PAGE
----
Operation Owl: Fighting raptor crime

  • 20 of 83 incidents took place in North Yorkshire
  • 2x as many incidents than any other county
  • 1,000 beer mats advertising the Raptor Crime Hotline
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North Yorkshire

In February, RSPB staff took arms against the ongoing problem of raptor persecution in North Yorkshire. 

The county has long been a blackspot for the illegal killing of birds of prey. In 2016, 20 of the UK’s 83 confirmed incidents of raptor persecution took place here. Over the past five years, North Yorkshire has suffered more than twice as many incidents than any other county.

In February, our Investigations team joined officers from North Yorkshire Police and staff from the RSPCA, Yorkshire Dales National Park and North York Moors National Park at Brimham Rocks, a tourist spot in Nidderdale. The aim was to raise public awareness about raptor crime and root out those responsible. Operation Owl was ready for duty.

A great turnout

A large number of police turned up, along with several members of the local press, which was a really great result. We handed out leaflets and demonstrated how pole traps catch raptors. The following day, we put up posters in local shops, then headed up to the North York Moors visitor centre.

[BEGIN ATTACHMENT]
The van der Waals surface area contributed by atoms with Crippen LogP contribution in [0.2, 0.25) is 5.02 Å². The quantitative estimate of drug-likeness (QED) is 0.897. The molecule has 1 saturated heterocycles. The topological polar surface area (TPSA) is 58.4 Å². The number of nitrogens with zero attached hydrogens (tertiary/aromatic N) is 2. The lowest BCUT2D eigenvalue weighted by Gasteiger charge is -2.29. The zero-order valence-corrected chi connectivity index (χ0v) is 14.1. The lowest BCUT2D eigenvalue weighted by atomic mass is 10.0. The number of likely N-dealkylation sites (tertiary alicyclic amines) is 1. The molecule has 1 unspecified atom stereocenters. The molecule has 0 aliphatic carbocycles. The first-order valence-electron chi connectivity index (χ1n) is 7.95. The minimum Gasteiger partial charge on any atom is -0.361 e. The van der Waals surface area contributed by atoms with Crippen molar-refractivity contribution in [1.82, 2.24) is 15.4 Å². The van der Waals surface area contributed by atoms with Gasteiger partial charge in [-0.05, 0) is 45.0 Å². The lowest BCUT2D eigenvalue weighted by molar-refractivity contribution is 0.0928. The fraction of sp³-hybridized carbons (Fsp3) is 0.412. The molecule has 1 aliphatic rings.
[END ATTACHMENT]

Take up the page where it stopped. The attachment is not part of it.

Of the many people we engaged with, hardly any were aware of the problem. Most were shocked and had no idea that this was happening on their doorstep. The question most people asked was: “Why?” 

To explain, we’d prepared a short video, featuring recent Wildlife Law Enforcer of the Year, Acting Inspector Kevin Kelly of North Yorkshire Police, and RSPB Senior Investigations Officer Mark Thomas, who outlined the different methods used to illegally catch raptors, what signs to look for and how to report anything suspicious. We also used the occasion to launch the RSPB Raptor Crime Hotline, to provide people in rural communities with a means of reporting raptor crimes in confidence. We advertised the hotline by distributing 1,000 beer mats featuring the number to local pubs.

Have you seen anything suspicious?

Guy Shorrock, Senior Investigations Officer, said: “We are sure there are people within rural and shooting communities who know who is committing these crimes but are cautious about speaking out. We would like to see shooting organisations showing their support by including the hotline on their websites and encouraging their members to come forward with information regarding crimes against birds of prey in the UK.”

Do you have any information about suspected raptor crime? Call the confidential, 24-hour hotline on 0300 999 0101.

Can you go further for nature?